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AIDS. 2015 Sep 24;29(15):1987-2002. doi: 10.1097/QAD.0000000000000802.

Prevalence of tuberculosis in post-mortem studies of HIV-infected adults and children in resource-limited settings: a systematic review and meta-analysis.

Author information

1
aDivision of Medicine, University College London bDepartment of Histopathology, Guy's & St Thomas' NHS Foundation Trust cDepartment of Infectious Disease Epidemiology, Faculty of Epidemiology and Population Health dDepartment of Clinical Research, Faculty of Infectious and Tropical Diseases, London School of Hygiene and Tropical Medicine, London, UK eDesmond Tutu HIV Centre, Institute of Infectious Disease and Molecular Medicine, University of Cape Town, Cape Town, South Africa.

Abstract

OBJECTIVES:

Tuberculosis (TB) is estimated to be the leading cause of HIV-related deaths globally. However, since HIV-associated TB frequently remains unascertained, we systematically reviewed autopsy studies to determine the true burden of TB at death.

METHODS:

We systematically searched Medline and Embase databases (to end 2013) for literature reporting on health facility-based autopsy studies of HIV-infected adults and/or children in resource-limited settings. Using forest plots and random-effects meta-analysis, we summarized the TB prevalence found at autopsy and used meta-regression to explore variables associated with autopsy TB prevalence.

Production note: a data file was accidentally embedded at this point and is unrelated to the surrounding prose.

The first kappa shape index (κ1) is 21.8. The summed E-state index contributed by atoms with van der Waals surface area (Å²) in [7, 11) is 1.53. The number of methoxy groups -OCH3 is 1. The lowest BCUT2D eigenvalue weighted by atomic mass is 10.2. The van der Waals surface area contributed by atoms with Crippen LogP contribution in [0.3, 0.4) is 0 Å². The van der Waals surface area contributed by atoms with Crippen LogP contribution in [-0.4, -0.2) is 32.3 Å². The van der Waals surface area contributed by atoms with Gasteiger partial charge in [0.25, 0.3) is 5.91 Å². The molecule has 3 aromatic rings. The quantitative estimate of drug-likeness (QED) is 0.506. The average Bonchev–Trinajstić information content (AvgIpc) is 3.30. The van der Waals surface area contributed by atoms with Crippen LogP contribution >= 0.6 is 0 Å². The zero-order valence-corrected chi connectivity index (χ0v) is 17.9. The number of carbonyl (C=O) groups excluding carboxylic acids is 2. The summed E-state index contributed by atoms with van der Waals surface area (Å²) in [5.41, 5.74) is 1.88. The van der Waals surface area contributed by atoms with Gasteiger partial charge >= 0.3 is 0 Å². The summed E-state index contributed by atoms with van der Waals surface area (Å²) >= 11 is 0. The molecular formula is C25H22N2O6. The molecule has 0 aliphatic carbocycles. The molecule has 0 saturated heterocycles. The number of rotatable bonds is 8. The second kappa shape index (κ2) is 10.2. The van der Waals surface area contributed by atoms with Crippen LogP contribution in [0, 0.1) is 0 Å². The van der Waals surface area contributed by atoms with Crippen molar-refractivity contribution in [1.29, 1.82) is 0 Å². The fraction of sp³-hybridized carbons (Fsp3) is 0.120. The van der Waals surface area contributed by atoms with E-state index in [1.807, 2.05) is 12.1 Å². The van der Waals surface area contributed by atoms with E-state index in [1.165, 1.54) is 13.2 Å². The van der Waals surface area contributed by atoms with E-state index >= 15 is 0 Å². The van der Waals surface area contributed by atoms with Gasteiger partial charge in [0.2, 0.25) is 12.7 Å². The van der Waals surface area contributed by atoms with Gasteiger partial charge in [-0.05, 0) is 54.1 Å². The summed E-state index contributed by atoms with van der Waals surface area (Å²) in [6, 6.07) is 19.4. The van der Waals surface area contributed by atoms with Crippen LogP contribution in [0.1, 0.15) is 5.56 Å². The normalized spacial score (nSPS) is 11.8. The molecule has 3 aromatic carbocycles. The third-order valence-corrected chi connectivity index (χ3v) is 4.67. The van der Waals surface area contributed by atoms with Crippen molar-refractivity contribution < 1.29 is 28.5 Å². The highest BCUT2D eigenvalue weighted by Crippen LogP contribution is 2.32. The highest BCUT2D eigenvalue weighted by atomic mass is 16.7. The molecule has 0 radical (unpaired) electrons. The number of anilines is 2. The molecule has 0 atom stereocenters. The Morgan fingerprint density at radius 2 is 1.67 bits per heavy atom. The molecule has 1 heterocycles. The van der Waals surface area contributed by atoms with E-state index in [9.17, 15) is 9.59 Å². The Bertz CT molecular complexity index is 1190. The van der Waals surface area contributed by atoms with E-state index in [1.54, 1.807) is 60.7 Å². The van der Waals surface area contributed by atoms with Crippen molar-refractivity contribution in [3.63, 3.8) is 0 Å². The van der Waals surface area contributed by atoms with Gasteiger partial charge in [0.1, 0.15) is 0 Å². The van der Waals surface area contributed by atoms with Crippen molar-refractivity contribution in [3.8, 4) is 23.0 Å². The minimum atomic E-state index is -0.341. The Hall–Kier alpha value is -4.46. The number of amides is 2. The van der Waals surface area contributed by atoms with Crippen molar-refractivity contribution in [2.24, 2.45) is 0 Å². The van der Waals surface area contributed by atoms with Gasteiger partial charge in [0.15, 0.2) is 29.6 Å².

RESULTS:

We included 36 eligible studies, reporting on 3237 autopsies. Autopsy TB prevalence was extremely heterogeneous (range 0-64.4%), but was markedly higher in adults [pooled prevalence 39.7%, 95% confidence interval (CI) 32.4-47.0%] compared to children (pooled prevalence 4.5%, 95% CI 1.7-7.4%). Post-mortem TB prevalence varied by world region, with pooled estimates in adults of 63.2% (95% CI 57.7-68.7%) in South Asia (n = 2 studies); 43.2% (95% CI 38.0-48.3) in sub-Saharan Africa (n = 9 studies); and 27.1% (95% CI 16.0-38.1%) in the Americas (n = 5 studies). Autopsy prevalence positively correlated with contemporary estimates of national TB prevalence. TB in adults was disseminated in 87.9% (82.2-93.7%) of cases and was considered the cause of death in 91.4% (95% CI 85.8-97.0%) of TB cases. Overall, TB was the cause of death in 37.2% (95% CI 25.7-48.7%) of adult HIV/AIDS-related deaths. TB remained undiagnosed at death in 45.8% (95% CI 32.6-59.1%) of TB cases.

CONCLUSIONS:

In resource-limited settings, TB accounts for approximately 40% of facility-based HIV/AIDS-related adult deaths. Almost half of this disease remains undiagnosed at the time of death. These findings highlight the critical need to improve the prevention, diagnosis and treatment of HIV-associated TB globally.

PMID:
26266773
PMCID:
PMC4568896
DOI:
10.1097/QAD.0000000000000802
[Indexed for MEDLINE]
Free PMC Article

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